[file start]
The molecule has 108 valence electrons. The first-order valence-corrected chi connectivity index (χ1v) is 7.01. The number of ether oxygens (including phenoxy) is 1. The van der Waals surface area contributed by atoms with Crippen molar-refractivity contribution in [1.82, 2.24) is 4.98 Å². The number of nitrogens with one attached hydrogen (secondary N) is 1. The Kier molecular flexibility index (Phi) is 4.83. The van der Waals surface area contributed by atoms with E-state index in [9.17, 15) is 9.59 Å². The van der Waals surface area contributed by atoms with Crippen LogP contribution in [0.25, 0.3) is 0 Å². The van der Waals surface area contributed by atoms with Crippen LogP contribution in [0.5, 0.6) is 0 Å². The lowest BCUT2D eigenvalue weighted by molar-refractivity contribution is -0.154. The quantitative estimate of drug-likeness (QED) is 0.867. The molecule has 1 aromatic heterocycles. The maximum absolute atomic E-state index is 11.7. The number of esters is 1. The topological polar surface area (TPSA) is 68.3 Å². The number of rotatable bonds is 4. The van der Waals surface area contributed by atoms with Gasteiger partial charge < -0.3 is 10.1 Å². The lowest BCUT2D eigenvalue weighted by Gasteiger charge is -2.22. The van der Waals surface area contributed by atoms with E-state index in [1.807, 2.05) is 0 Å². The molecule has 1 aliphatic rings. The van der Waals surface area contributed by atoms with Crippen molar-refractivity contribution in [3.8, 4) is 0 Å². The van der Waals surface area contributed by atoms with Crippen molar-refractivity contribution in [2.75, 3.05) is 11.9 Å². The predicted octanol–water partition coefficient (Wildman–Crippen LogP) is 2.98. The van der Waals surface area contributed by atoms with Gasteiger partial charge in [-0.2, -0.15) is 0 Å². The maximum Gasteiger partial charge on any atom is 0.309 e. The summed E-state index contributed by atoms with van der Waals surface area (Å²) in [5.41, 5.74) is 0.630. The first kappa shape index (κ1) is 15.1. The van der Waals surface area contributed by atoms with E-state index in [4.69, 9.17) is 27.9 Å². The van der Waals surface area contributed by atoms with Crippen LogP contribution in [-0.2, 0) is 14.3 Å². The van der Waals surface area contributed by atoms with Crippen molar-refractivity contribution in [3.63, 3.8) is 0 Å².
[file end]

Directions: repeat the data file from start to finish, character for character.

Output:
The molecule has 108 valence electrons. The first-order valence-corrected chi connectivity index (χ1v) is 7.01. The number of ether oxygens (including phenoxy) is 1. The van der Waals surface area contributed by atoms with Crippen molar-refractivity contribution in [1.82, 2.24) is 4.98 Å². The number of nitrogens with one attached hydrogen (secondary N) is 1. The Kier molecular flexibility index (Phi) is 4.83. The van der Waals surface area contributed by atoms with E-state index in [9.17, 15) is 9.59 Å². The van der Waals surface area contributed by atoms with Crippen LogP contribution in [0.25, 0.3) is 0 Å². The van der Waals surface area contributed by atoms with Crippen LogP contribution in [0.5, 0.6) is 0 Å². The lowest BCUT2D eigenvalue weighted by molar-refractivity contribution is -0.154. The quantitative estimate of drug-likeness (QED) is 0.867. The molecule has 1 aromatic heterocycles. The maximum absolute atomic E-state index is 11.7. The number of esters is 1. The topological polar surface area (TPSA) is 68.3 Å². The number of rotatable bonds is 4. The van der Waals surface area contributed by atoms with Gasteiger partial charge < -0.3 is 10.1 Å². The lowest BCUT2D eigenvalue weighted by Gasteiger charge is -2.22. The van der Waals surface area contributed by atoms with E-state index in [1.807, 2.05) is 0 Å². The molecule has 1 aliphatic rings. The van der Waals surface area contributed by atoms with Crippen molar-refractivity contribution in [3.8, 4) is 0 Å². The van der Waals surface area contributed by atoms with Crippen molar-refractivity contribution in [2.75, 3.05) is 11.9 Å². The predicted octanol–water partition coefficient (Wildman–Crippen LogP) is 2.98. The van der Waals surface area contributed by atoms with Gasteiger partial charge in [-0.2, -0.15) is 0 Å². The maximum Gasteiger partial charge on any atom is 0.309 e. The summed E-state index contributed by atoms with van der Waals surface area (Å²) in [5.41, 5.74) is 0.630. The first kappa shape index (κ1) is 15.1. The van der Waals surface area contributed by atoms with E-state index in [4.69, 9.17) is 27.9 Å². The van der Waals surface area contributed by atoms with Crippen LogP contribution in [-0.2, 0) is 14.3 Å². The van der Waals surface area contributed by atoms with Crippen molar-refractivity contribution in [3.63, 3.8) is 0 Å².